Given the small sample size of propeller constructs attempted so far, it is of course impossible to judge whether the WD40 family is intrinsically more versatile than other families, but we note that the first set of WD40 constructs we made, based on the PkwA consensus blade, also showed structural versatility. While it is not clear in the absence of high-resolution data whether the tetramer of 2-bladed constructs and dimers of 4- and of 5-bladed constructs indeed formed the expected structures, or rather assumed the parental 7-bladed architecture with one or more blades left unstructured, the dimer of 3-bladed constructs could not have reached the parental architecture and would thus most likely have formed a 6-bladed propeller. Provided that the PkwA-derived constructs did form the expected structures, this blade would thus potentially have been even more versatile, since the WRAP constructs did not produce any 6-bladed form. A counterpoint to the view that WD40 blades may be particularly versatile is however provided by recent results with a computationally symmetrized 8-bladed WD40 propeller, Tako8 (Noguchi et al., 2019). A version with seven blades, Tako7, could not be expressed and one with nine blades, Tako9, formed an 8-bladed structure with a single unfolded blade.

An intriguing, open question concerns the 5-bladed PkwA construct, which assembles into a dimer. Is this dimer a 10-bladed propeller, a 7-bladed propeller with substantial unstructured extensions, or a ‘hopeful monster’ with the same fold as the one formed by the 5-bladed WRAP dimer? The concept of hopeful monsters was introduced by the geneticist Richard Goldschmidt in order to describe the sudden emergence of new species through discontinuous variation at the genetic level (Goldschmidt, 1940). While the subject of ongoing controversy in developmental biology, this concept is quite attractive in order to describe the relationship between the new fold and canonical propeller structures. The change in its genetic information is not large, going from 2, 3, 4, or seven repeat units to 5, but it is certainly discontinuous and leads to the sudden emergence of a new form, which – as a stable, efficiently folded protein – is available for further evolution. A corollary of these considerations is therefore the question whether this new fold can be functionalized sufficiently to allow it to enter biological evolution in vivo. Our efforts in this direction have just started. We note however that, unless the WRAP blade has unique properties not clear to us, nature must have seen proteins with this fold on many occasions along the eons.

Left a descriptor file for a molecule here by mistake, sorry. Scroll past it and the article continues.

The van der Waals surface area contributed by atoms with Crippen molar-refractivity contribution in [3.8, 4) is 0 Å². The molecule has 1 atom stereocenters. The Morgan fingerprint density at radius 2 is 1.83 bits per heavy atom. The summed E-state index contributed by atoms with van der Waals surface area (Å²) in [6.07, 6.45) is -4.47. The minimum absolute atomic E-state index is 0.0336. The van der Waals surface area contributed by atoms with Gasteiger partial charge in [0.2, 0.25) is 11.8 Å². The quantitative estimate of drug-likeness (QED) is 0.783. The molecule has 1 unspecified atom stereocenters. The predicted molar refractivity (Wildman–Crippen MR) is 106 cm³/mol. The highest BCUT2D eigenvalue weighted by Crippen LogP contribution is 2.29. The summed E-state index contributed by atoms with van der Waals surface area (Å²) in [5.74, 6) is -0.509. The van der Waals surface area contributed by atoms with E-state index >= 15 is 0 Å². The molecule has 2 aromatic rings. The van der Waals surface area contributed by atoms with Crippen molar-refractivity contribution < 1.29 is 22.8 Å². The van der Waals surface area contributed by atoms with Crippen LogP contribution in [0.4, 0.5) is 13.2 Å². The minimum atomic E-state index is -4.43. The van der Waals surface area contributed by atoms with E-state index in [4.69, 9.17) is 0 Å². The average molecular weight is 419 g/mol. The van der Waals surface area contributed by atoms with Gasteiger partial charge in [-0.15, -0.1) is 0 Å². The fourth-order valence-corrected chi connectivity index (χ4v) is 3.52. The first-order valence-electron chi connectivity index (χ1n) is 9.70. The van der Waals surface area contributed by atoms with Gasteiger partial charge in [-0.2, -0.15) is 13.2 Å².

Materials and methods


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As a starting point for the consensus constructs we used the propeller (residues 450–740) of PkwA from Thermonospora curvata (AAB05822.1), annotated as a putative serine/threonine-protein kinase. The blades in this propeller are on average 60% identical and their alignment, shown in Figure 1, was used to derive the majority rule blade consensus for PkwA. To obtain a majority rule family consensus, we searched the non-redundant protein database from NCBI using BLAST (Altschul et al., 1997) for sequences similar to PkwA at a significance level better than 1e-3 and a minimal coverage of 80%. To reconstruct a possible ancestral blade, we used the individual blades of PkwA and applied the Ancescon software (Cai et al., 2004), with the marginal reconstruction method, alignment-based rate factor, and alignment-based PI vector.

Protein cloning and expression

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The coding DNA sequences for the various single blades were constructed from two overlapping oligonucleotides each, which were complemented in a DNA polymerase reaction (Pfu polymerase, Stratagene). The DNA fragments were cloned into the vector pGEX4T1 (GE Healthcare) with BamHI/XhoI restriction sites, leading to Glutathion-S-transferase (GST) fusion proteins with a thrombin cleavage site N-terminally to the respective single blade. To obtain constructs with two or more blades containing repetitive sequences of the PkwA consensus, additional DNA fragments coding for these blades were fused together by PCR with the help of a linker oligonucleotide. The 2-bladed construct was cloned into vector pET-30b (Novagen) using NdeI/HindIII restriction sites, whereas the 5- bladed propeller fragment was cloned into pET-28b to generate a construct with an N-terminal cleavable His6-tag. The 3- and 4-bladed constructs were expressed as GST fusion proteins, while the 6-bladed construct was made as a GST fusion as well as in a His6-tagged form. Genes encoding 1–6 repeats of WRAP protomers were synthesized (Eurofins) and cloned into pETM-11 using NcoI/XhoI restriction sites, generating constructs with an N-terminal His6-tag cleavable by TEV-protease. Correctness of all clones was confirmed by DNA sequencing. Recombinant plasmids were transformed into E. coli strains C41(DE3) and BL21-Gold (DE3) grown on agar plates containing 50 µg/ml kanamycin (pET vectors) or 100 µg/ml ampicillin (pGEX4T1). For expression, cells were cultured at 25°C in LB medium with the respective antibiotic and induced with 1 mM isopropyl-D-thiogalactopyranoside (IPTG) at an OD600 of 0.6 for continued growth overnight.

Protein purification